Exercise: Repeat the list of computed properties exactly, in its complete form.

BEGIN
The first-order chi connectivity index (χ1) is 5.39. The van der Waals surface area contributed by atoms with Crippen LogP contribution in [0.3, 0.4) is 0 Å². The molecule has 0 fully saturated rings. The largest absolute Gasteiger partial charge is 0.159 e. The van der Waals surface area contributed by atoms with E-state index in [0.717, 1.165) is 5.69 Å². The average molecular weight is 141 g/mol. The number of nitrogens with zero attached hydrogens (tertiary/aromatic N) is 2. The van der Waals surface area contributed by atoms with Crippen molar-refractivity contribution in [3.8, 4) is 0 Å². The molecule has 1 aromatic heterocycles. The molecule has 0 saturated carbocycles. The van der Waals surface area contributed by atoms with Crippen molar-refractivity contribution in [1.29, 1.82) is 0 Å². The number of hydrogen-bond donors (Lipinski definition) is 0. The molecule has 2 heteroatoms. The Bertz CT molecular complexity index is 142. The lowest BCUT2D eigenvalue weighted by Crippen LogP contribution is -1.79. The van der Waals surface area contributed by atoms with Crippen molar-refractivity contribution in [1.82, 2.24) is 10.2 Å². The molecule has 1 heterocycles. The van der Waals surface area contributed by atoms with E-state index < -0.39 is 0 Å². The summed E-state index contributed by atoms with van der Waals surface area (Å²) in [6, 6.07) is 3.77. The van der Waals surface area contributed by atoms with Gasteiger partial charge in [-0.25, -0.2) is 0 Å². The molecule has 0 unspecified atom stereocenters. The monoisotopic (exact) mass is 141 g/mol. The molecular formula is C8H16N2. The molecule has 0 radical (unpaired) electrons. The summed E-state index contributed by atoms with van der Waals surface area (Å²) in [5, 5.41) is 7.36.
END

The first-order chi connectivity index (χ1) is 5.39. The van der Waals surface area contributed by atoms with Crippen LogP contribution in [0.3, 0.4) is 0 Å². The molecule has 0 fully saturated rings. The largest absolute Gasteiger partial charge is 0.159 e. The van der Waals surface area contributed by atoms with E-state index in [0.717, 1.165) is 5.69 Å². The average molecular weight is 141 g/mol. The number of nitrogens with zero attached hydrogens (tertiary/aromatic N) is 2. The van der Waals surface area contributed by atoms with Crippen molar-refractivity contribution in [3.8, 4) is 0 Å². The molecule has 1 aromatic heterocycles. The molecule has 0 saturated carbocycles. The van der Waals surface area contributed by atoms with Crippen molar-refractivity contribution in [1.29, 1.82) is 0 Å². The number of hydrogen-bond donors (Lipinski definition) is 0. The molecule has 2 heteroatoms. The Bertz CT molecular complexity index is 142. The lowest BCUT2D eigenvalue weighted by Crippen LogP contribution is -1.79. The van der Waals surface area contributed by atoms with Crippen molar-refractivity contribution in [1.82, 2.24) is 10.2 Å². The molecule has 1 heterocycles. The van der Waals surface area contributed by atoms with E-state index < -0.39 is 0 Å². The summed E-state index contributed by atoms with van der Waals surface area (Å²) in [6, 6.07) is 3.77. The van der Waals surface area contributed by atoms with Gasteiger partial charge in [-0.25, -0.2) is 0 Å². The molecule has 0 unspecified atom stereocenters. The monoisotopic (exact) mass is 141 g/mol. The molecular formula is C8H16N2. The molecule has 0 radical (unpaired) electrons. The summed E-state index contributed by atoms with van der Waals surface area (Å²) in [5, 5.41) is 7.36.